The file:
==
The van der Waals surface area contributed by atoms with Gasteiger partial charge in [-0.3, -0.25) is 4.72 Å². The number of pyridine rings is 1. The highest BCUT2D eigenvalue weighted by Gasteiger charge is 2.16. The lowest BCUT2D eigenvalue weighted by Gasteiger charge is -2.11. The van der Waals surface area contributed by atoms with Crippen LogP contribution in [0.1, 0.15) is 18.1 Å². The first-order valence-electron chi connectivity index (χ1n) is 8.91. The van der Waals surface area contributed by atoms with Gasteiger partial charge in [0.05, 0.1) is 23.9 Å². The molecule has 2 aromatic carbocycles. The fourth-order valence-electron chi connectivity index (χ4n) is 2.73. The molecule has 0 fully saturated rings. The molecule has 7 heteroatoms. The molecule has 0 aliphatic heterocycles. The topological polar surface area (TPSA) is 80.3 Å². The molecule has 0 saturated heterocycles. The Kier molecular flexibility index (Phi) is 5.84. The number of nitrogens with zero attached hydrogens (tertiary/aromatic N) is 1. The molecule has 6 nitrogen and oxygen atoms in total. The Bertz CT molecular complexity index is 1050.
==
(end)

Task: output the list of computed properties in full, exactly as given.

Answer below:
The van der Waals surface area contributed by atoms with Gasteiger partial charge in [-0.3, -0.25) is 4.72 Å². The number of pyridine rings is 1. The highest BCUT2D eigenvalue weighted by Gasteiger charge is 2.16. The lowest BCUT2D eigenvalue weighted by Gasteiger charge is -2.11. The van der Waals surface area contributed by atoms with Crippen LogP contribution in [0.1, 0.15) is 18.1 Å². The first-order valence-electron chi connectivity index (χ1n) is 8.91. The van der Waals surface area contributed by atoms with Gasteiger partial charge in [0.05, 0.1) is 23.9 Å². The molecule has 2 aromatic carbocycles. The fourth-order valence-electron chi connectivity index (χ4n) is 2.73. The molecule has 0 fully saturated rings. The molecule has 7 heteroatoms. The molecule has 0 aliphatic heterocycles. The topological polar surface area (TPSA) is 80.3 Å². The molecule has 0 saturated heterocycles. The Kier molecular flexibility index (Phi) is 5.84. The number of nitrogens with zero attached hydrogens (tertiary/aromatic N) is 1. The molecule has 6 nitrogen and oxygen atoms in total. The Bertz CT molecular complexity index is 1050.